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Cotton (Gossypium hirsutum) Response to Glyphosate Spot Applied

R. Brent Westerman and Don S. Murray
Weed Technology
Vol. 4, No. 4 (Oct. - Dec., 1990), pp. 759-764
Stable URL: http://www.jstor.org/stable/3986742
Page Count: 6
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Cotton (Gossypium hirsutum) Response to Glyphosate Spot Applied
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Abstract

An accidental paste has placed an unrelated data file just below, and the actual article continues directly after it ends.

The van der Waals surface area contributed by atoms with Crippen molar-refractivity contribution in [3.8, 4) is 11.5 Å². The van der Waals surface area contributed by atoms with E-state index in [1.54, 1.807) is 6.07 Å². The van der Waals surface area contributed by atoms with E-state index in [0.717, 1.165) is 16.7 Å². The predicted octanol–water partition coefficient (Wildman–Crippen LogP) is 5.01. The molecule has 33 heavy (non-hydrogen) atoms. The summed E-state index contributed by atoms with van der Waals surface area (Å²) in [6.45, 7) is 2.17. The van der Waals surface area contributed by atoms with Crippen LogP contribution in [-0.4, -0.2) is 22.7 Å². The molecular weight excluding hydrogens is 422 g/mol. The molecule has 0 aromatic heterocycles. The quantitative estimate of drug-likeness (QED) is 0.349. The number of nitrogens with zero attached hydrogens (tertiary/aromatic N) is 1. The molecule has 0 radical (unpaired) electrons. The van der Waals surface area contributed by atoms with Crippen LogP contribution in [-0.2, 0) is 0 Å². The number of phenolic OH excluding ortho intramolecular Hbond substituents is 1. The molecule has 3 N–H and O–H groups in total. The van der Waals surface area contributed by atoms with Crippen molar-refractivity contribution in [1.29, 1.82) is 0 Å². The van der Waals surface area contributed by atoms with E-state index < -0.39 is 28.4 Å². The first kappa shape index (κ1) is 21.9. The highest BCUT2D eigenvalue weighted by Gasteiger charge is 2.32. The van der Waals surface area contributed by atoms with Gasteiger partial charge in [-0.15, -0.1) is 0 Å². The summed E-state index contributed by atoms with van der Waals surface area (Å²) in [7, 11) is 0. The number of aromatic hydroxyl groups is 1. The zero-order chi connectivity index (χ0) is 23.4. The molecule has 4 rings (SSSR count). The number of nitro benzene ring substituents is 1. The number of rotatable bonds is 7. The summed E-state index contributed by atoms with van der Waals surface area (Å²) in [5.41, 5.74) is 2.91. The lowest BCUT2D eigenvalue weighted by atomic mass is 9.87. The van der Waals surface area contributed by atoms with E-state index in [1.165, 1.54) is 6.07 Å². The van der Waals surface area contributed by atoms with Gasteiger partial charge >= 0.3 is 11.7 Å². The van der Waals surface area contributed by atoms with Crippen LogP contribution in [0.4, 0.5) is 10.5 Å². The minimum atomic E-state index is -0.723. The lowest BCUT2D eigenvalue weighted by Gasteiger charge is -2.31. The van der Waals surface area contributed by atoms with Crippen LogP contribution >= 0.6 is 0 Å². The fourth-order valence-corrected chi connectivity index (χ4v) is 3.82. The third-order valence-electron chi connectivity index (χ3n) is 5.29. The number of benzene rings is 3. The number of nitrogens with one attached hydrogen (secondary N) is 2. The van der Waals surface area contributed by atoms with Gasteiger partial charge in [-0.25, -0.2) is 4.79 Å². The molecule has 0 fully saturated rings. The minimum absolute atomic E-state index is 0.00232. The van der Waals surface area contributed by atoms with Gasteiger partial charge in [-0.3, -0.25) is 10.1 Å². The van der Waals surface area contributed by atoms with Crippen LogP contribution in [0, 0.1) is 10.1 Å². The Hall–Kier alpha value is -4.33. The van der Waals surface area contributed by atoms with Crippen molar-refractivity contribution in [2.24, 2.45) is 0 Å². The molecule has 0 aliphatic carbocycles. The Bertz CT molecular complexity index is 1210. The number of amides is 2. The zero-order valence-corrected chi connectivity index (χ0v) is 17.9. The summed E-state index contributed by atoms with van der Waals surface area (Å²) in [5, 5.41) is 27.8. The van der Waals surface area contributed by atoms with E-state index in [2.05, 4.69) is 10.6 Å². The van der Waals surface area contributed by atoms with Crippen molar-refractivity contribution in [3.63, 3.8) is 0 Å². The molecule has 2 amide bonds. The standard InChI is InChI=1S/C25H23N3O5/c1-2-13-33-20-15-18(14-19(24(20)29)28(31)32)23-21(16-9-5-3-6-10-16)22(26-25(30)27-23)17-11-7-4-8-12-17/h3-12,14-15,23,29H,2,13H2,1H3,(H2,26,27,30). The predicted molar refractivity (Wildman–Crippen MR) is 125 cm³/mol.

Weed free field experiments were conducted for 3 yr at one location to measure the response of cotton to glyphosate spot applied once, twice, and three times. Glyphosate treatments frequently used for silverleaf nightshade control were applied at specified intervals after cotton emergence to in-row, uniformly spaced densities of "simulated" weeds. The number and application timing influenced cotton injury each year. Frequently, cotton lint yields following treatments applied once at four, six, or eight sites/9 m of row were not reduced significantly compared to the untreated plots; however, average yield reductions ranged from 10 to 14%. Glyphosate, applied more than once generally, caused more crop injury and reduced lint yields by 13 to 39%.

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